By Tim Heng
This article is based on a tongue-in-cheek blog posted on Corality’s website in April. We will look at an edited version of the blog, and dig deeper into what appears, at face value, to be intuitive and logical.
A “Simplified” Modeling Style?
April 1, 2013
The modern financial model has become bloated—often 10MB or greater in size—often taking up unnecessary space and creating problems transmitting large files between parties. With the start of the new Japanese financial year, this is an opportune time to introduce our latest innovation and encourage companies still using Excel 2003 to upgrade and harness the potential of Excel 2007 and onwards.
This modeling style focuses on removing the unnecessary distractions in a model. We calculate only what is necessary to achieve the business requirements at hand, utilizing the increased processing ability of Excel 2007.
Smaller files reduce the cost of data storage. They also prevent email transmission issues associated with sending huge models between parties in a transaction environment. As a result, smaller files can reduce corporate overheads and streamline the flow of information.
Removing excess calculations from a worksheet allows users to focus on the important information instead of being distracted by extraneous information. This reduces the time required by users to find relevant information in the model.
Model audit costs are typically calculated on the number of unique formulae in a model, with an adjustment for formula complexity. Lower numbers of unique formulae will therefore result in reduced audit expenses, lowering corporate and transaction costs.
“Best” Practice Modeling
As you read these extracts, I’m sure you have been nodding in agreement. Transparent presentation of key requirements; smaller file size; reduced numbers of unique formulae—these are all key characteristics of a good financial model. While this process of simplification and transparency holds for the model at large, it must also apply to the formulae within.
If you try to achieve too much in a single formula, it becomes less clear, and the lack of transparency makes it very easy for an error to be introduced. Let’s look at some of the best practice modeling flaws that this simple model contravenes.
Transparent Financial Modeling
The general principle of model transparency is that the architecture of a model, and the calculations comprising it, must be easily understood and checked. This must hold true for all stakeholders—model developers, model owners/users and model auditors/reviewers.
I use the word “developer” as a throwback to the previous article I wrote for CompAct in relation to Treating Excel as an IT system. In the article, I highlighted the importance of treating the development of an Excel spreadsheet in much the same way that an IT developer would treat an IT system. As part of the development process, steps in the calculation process should be identified to get to the desired outcome. Developers or model builders should be able to review their work and clearly identify each step, so they can be matched back to the requirements specified in their scope of work.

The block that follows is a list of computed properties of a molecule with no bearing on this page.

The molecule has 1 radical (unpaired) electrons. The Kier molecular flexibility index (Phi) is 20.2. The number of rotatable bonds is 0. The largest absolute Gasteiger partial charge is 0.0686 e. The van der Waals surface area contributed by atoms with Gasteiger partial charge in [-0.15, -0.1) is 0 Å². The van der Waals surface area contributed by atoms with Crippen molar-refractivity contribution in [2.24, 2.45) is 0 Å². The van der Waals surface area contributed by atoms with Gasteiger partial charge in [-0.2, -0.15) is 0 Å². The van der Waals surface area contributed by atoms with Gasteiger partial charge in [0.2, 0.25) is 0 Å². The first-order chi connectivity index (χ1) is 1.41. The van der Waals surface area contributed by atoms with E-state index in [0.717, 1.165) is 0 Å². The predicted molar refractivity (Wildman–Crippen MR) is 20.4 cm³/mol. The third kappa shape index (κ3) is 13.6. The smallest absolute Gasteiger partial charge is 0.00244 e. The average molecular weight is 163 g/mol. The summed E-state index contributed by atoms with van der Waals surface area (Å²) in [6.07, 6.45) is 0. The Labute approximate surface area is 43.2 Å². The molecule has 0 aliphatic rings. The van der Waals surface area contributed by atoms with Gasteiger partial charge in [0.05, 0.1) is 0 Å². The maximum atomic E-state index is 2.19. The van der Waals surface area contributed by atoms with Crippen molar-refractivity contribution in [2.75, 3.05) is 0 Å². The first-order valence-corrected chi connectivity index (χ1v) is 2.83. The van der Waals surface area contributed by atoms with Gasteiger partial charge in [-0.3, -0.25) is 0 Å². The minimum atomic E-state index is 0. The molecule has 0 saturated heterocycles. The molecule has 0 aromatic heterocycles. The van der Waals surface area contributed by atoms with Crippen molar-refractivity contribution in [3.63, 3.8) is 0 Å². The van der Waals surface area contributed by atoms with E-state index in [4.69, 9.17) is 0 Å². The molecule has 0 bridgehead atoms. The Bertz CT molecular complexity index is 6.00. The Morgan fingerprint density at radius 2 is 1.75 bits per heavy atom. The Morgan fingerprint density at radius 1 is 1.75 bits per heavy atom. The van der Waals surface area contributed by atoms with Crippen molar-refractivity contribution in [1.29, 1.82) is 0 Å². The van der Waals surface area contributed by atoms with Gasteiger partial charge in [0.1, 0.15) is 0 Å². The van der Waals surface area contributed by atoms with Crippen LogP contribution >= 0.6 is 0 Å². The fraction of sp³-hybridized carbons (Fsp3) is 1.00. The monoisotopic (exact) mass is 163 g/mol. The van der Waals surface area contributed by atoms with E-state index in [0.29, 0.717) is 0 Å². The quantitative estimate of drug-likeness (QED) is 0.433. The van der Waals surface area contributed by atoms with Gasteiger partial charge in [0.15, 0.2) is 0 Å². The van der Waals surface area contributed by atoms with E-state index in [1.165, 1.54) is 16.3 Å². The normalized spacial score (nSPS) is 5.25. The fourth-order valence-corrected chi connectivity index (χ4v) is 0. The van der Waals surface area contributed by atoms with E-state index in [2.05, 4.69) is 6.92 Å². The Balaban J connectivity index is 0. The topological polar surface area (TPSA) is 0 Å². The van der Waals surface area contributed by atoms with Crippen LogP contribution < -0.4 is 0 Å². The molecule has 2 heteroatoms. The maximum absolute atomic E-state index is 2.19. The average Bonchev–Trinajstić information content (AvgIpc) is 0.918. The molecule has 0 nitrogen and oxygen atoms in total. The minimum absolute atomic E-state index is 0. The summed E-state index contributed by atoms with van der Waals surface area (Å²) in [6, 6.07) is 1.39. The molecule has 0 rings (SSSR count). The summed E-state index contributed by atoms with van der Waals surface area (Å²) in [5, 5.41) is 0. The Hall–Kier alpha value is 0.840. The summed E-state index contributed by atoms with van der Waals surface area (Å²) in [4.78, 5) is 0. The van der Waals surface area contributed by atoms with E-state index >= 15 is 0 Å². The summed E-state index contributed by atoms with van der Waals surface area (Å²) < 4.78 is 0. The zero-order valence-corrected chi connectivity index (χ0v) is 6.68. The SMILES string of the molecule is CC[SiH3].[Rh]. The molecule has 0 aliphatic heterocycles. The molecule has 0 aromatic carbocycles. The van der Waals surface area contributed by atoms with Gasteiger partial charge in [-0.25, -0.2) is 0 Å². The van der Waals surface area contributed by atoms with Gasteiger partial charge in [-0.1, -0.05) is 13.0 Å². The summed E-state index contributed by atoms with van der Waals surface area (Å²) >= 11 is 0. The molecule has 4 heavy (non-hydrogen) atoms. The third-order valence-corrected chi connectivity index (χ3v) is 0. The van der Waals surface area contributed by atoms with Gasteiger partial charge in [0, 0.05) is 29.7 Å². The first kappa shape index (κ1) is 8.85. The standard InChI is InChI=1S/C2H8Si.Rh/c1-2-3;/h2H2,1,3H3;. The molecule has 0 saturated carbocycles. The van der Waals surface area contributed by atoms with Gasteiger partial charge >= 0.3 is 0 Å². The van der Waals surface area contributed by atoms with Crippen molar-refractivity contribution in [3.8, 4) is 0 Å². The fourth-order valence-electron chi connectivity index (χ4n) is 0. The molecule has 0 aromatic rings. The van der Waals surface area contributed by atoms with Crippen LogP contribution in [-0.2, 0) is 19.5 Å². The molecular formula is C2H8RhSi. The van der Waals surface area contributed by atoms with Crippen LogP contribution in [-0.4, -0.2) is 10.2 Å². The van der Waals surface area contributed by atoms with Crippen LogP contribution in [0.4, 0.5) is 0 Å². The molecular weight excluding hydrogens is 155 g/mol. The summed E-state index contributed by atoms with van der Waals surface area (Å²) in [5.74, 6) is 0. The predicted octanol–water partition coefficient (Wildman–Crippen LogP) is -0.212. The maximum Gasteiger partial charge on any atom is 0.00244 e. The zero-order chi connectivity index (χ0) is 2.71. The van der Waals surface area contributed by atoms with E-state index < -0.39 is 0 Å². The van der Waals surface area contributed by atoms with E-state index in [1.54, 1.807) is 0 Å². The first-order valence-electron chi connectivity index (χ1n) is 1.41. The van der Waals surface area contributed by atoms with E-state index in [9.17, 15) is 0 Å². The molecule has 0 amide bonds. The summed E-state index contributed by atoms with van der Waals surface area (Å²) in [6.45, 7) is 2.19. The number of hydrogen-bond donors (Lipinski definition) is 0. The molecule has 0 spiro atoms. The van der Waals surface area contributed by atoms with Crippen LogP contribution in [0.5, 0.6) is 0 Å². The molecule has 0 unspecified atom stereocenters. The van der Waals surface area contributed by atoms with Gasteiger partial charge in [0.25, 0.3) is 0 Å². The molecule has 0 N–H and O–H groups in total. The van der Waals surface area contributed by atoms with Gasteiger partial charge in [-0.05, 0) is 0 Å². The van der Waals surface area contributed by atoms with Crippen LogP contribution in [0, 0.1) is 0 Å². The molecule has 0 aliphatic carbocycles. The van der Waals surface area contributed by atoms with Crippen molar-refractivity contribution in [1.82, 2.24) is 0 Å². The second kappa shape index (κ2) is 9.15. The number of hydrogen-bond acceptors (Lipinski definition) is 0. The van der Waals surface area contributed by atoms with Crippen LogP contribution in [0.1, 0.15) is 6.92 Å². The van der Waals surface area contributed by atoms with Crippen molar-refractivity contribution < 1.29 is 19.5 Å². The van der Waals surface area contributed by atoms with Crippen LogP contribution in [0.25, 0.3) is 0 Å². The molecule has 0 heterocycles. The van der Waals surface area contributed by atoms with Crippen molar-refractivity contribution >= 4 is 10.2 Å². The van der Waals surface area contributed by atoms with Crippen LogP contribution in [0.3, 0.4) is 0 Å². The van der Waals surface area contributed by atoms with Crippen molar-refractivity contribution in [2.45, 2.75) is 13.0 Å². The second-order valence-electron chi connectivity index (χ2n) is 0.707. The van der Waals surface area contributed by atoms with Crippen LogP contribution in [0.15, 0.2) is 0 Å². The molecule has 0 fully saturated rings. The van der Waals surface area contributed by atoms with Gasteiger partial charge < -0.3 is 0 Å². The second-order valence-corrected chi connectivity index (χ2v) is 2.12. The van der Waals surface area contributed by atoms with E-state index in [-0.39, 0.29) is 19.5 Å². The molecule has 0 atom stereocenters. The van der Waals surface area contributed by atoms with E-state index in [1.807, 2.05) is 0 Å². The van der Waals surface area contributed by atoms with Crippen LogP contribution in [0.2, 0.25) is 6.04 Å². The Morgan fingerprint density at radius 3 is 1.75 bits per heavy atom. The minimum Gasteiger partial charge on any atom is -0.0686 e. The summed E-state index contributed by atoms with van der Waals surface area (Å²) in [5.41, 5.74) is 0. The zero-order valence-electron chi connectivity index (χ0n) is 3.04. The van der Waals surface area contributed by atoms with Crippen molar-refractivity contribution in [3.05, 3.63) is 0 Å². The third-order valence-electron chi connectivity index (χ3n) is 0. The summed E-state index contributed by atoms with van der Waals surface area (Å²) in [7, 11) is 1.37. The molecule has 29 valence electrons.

Model owners and users require a different type of transparency. They need to understand what the model is doing in a general, high-level sense. As a user, they need to be able to look at a page and intuitively understand how a number is derived. This way, they can spend productive time questioning how to change X inputs to get Y results, rather than questioning how Y is calculated.
Finally, model auditors and reviewers have their own view on transparency, especially relating to the architectural elements of a model. In many respects, their view is very similar to the model user’s perspective, in that items that are intuitively understood will speed up the review process. We will go into more detail on this below.
Modeling Architecture and Calculations
I’ll be honest—I built this formula, and I struggle to understand what it is doing. It manages to avoid using nested “IF” statements, but at the same time, it uses up to eight bracket nests to get the result. That being said, no individual part of the formula is particularly difficult to understand. There are no complex or user-defined functions—the ‘hardest’ function in the formula is a LOOKUP or ROUNDUP function. The struggle in understanding is in the impenetrable wall of text that it represents.
The calculation involves the following steps:
- Bring in inputs for mining forecasts relating to the ore dug out of the ground, and the characteristics of said ore.
- Calculate the revenue associated, based on a price forecast profile.
- Determine the fixed and variable costs associated with the production.
- Work out the impact of debtor and creditor timing.
- Calculate the depreciation profile based on a capital expenditure program to get to the EBIT line in a P&L.
- Work out annuity-style repayments on debt borrowed to fund the capital expenditure to get the debt servicing cash flows and the interest expense.
- Calculate tax payable on the profit before tax.
- Finally, determine how much free cash flow is available for equity distributions.